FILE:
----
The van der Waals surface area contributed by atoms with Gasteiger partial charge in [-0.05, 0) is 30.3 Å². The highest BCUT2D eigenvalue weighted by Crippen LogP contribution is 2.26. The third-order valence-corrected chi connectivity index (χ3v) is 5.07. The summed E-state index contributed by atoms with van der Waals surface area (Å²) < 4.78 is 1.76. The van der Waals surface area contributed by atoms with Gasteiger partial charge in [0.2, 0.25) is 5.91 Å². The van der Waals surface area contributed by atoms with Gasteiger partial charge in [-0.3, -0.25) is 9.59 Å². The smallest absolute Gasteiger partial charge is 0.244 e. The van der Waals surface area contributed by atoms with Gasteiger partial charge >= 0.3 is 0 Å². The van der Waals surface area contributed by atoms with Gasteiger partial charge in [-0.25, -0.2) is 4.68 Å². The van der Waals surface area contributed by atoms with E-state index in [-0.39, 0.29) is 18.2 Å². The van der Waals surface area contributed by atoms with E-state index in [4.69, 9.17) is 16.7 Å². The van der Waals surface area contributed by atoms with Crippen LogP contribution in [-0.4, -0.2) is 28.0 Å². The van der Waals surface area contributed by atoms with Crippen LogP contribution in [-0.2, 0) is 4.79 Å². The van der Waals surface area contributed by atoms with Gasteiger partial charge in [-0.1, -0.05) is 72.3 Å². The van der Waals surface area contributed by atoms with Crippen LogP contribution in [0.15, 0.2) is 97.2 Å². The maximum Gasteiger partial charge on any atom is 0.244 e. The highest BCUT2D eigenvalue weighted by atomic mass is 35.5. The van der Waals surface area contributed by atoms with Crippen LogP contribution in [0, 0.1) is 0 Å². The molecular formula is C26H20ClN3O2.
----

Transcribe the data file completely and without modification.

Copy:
The van der Waals surface area contributed by atoms with Gasteiger partial charge in [-0.05, 0) is 30.3 Å². The highest BCUT2D eigenvalue weighted by Crippen LogP contribution is 2.26. The third-order valence-corrected chi connectivity index (χ3v) is 5.07. The summed E-state index contributed by atoms with van der Waals surface area (Å²) < 4.78 is 1.76. The van der Waals surface area contributed by atoms with Gasteiger partial charge in [0.2, 0.25) is 5.91 Å². The van der Waals surface area contributed by atoms with Gasteiger partial charge in [-0.3, -0.25) is 9.59 Å². The smallest absolute Gasteiger partial charge is 0.244 e. The van der Waals surface area contributed by atoms with Gasteiger partial charge >= 0.3 is 0 Å². The van der Waals surface area contributed by atoms with Gasteiger partial charge in [-0.25, -0.2) is 4.68 Å². The van der Waals surface area contributed by atoms with E-state index in [-0.39, 0.29) is 18.2 Å². The van der Waals surface area contributed by atoms with E-state index in [4.69, 9.17) is 16.7 Å². The van der Waals surface area contributed by atoms with Crippen LogP contribution in [-0.4, -0.2) is 28.0 Å². The van der Waals surface area contributed by atoms with Crippen LogP contribution in [-0.2, 0) is 4.79 Å². The van der Waals surface area contributed by atoms with Gasteiger partial charge in [-0.1, -0.05) is 72.3 Å². The van der Waals surface area contributed by atoms with Crippen LogP contribution in [0.15, 0.2) is 97.2 Å². The maximum Gasteiger partial charge on any atom is 0.244 e. The highest BCUT2D eigenvalue weighted by atomic mass is 35.5. The van der Waals surface area contributed by atoms with Crippen LogP contribution in [0, 0.1) is 0 Å². The molecular formula is C26H20ClN3O2.